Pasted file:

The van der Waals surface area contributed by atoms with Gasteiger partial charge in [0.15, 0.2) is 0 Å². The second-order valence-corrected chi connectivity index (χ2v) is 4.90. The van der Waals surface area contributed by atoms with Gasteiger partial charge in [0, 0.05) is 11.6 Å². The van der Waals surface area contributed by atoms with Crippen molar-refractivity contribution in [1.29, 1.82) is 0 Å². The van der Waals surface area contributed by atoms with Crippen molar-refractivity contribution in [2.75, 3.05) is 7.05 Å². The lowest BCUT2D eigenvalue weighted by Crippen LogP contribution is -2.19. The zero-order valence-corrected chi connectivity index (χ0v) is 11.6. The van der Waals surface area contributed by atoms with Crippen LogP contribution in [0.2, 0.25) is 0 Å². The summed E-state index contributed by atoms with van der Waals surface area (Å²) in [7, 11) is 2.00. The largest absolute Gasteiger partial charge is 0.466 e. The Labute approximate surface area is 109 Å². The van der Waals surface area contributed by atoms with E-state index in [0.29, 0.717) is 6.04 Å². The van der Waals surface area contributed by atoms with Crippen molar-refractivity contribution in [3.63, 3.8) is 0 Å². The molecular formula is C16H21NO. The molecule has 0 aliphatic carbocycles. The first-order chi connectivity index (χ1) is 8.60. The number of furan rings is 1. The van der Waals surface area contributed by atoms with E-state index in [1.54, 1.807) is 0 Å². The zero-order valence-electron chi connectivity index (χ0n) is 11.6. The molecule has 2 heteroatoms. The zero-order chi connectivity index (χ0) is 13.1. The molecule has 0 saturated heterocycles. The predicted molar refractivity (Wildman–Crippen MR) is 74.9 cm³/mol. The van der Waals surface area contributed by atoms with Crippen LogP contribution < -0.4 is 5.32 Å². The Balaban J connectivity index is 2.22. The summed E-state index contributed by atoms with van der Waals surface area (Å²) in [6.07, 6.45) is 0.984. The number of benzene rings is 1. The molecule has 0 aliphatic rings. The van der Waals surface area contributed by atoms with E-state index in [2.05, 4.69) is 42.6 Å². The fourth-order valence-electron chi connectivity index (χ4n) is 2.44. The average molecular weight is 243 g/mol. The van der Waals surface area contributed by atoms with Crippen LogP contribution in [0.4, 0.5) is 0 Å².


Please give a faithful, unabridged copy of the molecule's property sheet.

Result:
The van der Waals surface area contributed by atoms with Gasteiger partial charge in [0.15, 0.2) is 0 Å². The second-order valence-corrected chi connectivity index (χ2v) is 4.90. The van der Waals surface area contributed by atoms with Gasteiger partial charge in [0, 0.05) is 11.6 Å². The van der Waals surface area contributed by atoms with Crippen molar-refractivity contribution in [1.29, 1.82) is 0 Å². The van der Waals surface area contributed by atoms with Crippen molar-refractivity contribution in [2.75, 3.05) is 7.05 Å². The lowest BCUT2D eigenvalue weighted by Crippen LogP contribution is -2.19. The zero-order valence-corrected chi connectivity index (χ0v) is 11.6. The van der Waals surface area contributed by atoms with Crippen LogP contribution in [0.2, 0.25) is 0 Å². The summed E-state index contributed by atoms with van der Waals surface area (Å²) in [7, 11) is 2.00. The largest absolute Gasteiger partial charge is 0.466 e. The Labute approximate surface area is 109 Å². The van der Waals surface area contributed by atoms with E-state index in [0.29, 0.717) is 6.04 Å². The van der Waals surface area contributed by atoms with Crippen molar-refractivity contribution in [3.63, 3.8) is 0 Å². The molecular formula is C16H21NO. The molecule has 0 aliphatic carbocycles. The first-order chi connectivity index (χ1) is 8.60. The number of furan rings is 1. The van der Waals surface area contributed by atoms with E-state index in [1.54, 1.807) is 0 Å². The zero-order valence-electron chi connectivity index (χ0n) is 11.6. The molecule has 2 heteroatoms. The zero-order chi connectivity index (χ0) is 13.1. The molecule has 0 saturated heterocycles. The predicted molar refractivity (Wildman–Crippen MR) is 74.9 cm³/mol. The van der Waals surface area contributed by atoms with Crippen LogP contribution < -0.4 is 5.32 Å². The Balaban J connectivity index is 2.22. The summed E-state index contributed by atoms with van der Waals surface area (Å²) in [6.07, 6.45) is 0.984. The number of benzene rings is 1. The molecule has 0 aliphatic rings. The van der Waals surface area contributed by atoms with E-state index in [2.05, 4.69) is 42.6 Å². The fourth-order valence-electron chi connectivity index (χ4n) is 2.44. The average molecular weight is 243 g/mol. The van der Waals surface area contributed by atoms with Crippen LogP contribution in [0.4, 0.5) is 0 Å².